Publication Date

March 2004

Abstract

We describe patterns in the composition of American-citizen doctorate recipients from the early 1960s to 2000. The propensity of bachelor’s degree recipients to earn PhDs varied widely during the 1960s and 1970s, especially for men, but has been relatively constant since the early 1980s. PhD propensity varies widely across students from different types of BA institutions, with higher propensities among those attending research universities and selective liberal-arts colleges. The share of PhDs awarded to women increased dramatically over the past 40 years and was driven largely by increases in the number of women earning BAs.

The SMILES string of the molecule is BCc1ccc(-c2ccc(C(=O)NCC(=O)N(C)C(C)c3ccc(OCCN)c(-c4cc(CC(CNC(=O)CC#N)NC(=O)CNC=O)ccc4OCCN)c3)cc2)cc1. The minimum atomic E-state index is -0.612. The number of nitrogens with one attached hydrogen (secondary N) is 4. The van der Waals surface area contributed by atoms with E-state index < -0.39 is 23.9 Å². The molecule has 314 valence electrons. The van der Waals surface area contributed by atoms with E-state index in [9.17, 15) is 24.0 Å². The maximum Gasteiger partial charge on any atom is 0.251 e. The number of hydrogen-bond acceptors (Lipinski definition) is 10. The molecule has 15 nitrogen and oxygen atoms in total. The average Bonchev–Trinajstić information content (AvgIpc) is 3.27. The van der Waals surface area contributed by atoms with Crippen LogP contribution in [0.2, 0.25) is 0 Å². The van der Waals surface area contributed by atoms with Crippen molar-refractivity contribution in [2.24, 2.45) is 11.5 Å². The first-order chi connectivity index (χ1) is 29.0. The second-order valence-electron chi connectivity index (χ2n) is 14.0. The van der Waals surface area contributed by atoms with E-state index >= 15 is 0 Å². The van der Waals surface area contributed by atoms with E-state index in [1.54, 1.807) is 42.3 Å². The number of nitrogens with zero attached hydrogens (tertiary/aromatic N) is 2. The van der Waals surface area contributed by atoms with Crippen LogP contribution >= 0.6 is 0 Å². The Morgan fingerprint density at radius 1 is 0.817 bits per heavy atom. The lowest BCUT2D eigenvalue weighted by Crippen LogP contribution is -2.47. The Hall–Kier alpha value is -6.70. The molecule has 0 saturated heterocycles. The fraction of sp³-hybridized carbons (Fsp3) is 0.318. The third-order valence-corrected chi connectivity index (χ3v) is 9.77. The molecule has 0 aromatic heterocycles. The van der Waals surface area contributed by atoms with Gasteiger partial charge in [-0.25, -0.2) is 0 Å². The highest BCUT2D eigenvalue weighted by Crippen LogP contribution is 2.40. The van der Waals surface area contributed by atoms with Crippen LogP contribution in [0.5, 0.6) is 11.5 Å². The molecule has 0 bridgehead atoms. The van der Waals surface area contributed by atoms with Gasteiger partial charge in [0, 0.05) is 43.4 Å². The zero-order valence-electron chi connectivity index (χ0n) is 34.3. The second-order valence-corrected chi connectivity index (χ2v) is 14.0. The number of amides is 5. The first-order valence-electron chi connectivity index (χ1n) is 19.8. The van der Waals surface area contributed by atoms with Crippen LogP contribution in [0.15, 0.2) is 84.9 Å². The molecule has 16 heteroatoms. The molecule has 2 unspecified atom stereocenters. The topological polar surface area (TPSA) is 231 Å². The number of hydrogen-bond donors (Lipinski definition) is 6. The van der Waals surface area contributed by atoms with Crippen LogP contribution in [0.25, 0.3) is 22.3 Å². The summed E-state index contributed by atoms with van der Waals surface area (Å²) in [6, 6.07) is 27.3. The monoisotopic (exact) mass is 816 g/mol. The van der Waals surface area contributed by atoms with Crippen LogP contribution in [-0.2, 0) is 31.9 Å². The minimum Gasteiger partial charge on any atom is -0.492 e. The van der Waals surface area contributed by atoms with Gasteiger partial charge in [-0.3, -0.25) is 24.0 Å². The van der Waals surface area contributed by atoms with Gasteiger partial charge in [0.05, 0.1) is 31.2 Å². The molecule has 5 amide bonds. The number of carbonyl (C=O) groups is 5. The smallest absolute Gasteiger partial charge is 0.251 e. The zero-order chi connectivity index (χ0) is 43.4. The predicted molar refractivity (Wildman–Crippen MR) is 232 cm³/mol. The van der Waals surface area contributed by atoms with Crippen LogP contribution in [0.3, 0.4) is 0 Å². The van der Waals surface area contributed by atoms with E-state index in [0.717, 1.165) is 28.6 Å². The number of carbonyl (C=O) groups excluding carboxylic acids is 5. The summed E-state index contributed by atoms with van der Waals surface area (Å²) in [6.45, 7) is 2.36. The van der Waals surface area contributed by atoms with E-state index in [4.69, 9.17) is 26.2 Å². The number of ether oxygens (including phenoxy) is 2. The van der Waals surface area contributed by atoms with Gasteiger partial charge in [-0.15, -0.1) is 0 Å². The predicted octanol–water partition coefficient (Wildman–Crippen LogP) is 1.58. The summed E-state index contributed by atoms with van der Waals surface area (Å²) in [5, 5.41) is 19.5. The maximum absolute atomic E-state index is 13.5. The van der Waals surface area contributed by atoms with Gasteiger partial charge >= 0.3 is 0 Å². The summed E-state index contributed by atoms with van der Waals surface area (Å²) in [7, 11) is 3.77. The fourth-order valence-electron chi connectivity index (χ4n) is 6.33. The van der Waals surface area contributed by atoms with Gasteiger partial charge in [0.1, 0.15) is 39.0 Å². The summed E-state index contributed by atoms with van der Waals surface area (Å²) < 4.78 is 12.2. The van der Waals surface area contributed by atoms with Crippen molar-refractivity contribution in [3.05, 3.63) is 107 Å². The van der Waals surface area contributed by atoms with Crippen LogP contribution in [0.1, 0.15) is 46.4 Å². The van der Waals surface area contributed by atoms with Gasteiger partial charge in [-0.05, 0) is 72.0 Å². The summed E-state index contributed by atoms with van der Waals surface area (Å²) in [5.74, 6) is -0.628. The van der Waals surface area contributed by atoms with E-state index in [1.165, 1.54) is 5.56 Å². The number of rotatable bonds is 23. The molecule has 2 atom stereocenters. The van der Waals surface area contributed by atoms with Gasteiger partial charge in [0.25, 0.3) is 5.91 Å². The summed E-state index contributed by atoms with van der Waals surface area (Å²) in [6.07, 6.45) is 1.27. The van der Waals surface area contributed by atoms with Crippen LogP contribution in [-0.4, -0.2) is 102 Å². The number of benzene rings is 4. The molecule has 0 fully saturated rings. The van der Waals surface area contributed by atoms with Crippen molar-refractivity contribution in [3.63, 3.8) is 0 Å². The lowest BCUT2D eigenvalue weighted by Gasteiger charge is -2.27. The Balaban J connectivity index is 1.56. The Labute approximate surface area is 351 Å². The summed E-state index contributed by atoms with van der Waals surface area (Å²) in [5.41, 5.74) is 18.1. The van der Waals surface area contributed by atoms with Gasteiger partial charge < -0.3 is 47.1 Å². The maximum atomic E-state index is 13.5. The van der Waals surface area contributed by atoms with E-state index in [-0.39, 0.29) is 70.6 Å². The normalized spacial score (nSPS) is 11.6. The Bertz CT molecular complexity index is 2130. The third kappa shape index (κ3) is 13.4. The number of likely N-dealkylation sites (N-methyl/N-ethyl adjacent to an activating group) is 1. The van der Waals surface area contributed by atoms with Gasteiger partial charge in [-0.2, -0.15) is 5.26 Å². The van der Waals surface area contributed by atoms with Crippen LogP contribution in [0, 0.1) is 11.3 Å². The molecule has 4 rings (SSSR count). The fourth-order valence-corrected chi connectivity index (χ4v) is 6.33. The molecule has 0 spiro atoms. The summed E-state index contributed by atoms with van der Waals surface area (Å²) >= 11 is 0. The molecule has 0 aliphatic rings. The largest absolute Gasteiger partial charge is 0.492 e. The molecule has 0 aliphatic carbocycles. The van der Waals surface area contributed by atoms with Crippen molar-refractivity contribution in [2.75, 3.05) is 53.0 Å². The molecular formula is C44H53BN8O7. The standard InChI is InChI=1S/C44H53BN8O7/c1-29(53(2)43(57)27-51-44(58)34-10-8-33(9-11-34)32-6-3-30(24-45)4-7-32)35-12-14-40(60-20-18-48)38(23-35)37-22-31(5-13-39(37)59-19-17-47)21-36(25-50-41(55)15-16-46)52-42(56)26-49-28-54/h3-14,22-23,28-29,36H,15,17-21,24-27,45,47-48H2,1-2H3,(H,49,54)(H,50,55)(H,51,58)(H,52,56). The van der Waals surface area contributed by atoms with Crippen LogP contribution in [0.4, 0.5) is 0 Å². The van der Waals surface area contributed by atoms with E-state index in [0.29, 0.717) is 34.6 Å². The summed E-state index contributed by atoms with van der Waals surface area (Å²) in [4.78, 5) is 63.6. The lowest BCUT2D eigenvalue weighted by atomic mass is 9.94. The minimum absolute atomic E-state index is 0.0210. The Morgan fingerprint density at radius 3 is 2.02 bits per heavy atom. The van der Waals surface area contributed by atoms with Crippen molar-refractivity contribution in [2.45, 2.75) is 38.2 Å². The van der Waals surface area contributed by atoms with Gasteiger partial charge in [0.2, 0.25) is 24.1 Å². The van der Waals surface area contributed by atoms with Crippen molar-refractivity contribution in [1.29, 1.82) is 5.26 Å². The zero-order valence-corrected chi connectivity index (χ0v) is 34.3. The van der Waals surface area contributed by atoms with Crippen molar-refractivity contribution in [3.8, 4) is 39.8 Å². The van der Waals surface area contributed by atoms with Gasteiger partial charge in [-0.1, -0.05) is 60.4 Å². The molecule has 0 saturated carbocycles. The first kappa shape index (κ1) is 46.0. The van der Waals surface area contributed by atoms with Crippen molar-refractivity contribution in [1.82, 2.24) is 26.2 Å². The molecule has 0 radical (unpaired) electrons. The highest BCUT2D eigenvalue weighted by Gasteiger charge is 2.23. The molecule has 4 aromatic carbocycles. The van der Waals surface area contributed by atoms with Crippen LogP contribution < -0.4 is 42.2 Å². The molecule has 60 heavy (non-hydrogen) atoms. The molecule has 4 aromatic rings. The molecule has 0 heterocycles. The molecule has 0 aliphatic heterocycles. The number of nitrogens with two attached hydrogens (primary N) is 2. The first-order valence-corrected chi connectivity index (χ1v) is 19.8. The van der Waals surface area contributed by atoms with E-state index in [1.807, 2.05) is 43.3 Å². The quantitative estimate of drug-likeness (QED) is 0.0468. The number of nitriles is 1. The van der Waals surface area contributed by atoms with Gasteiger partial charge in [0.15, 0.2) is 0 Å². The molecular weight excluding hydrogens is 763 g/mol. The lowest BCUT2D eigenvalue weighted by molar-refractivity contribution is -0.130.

Comments

Suggested Citation
Groen, J. A. and Rizzo, M. J. (2004) The changing composition of American-citizen PhDs (CHERI Working Paper #48). Retrieved [insert date], from Cornell University, ILR School site: http://digitalcommons.ilr.cornell.edu/cheri/19/

Required Publisher Statement
Published by the Cornell Higher Education Research Institute, Cornell University.



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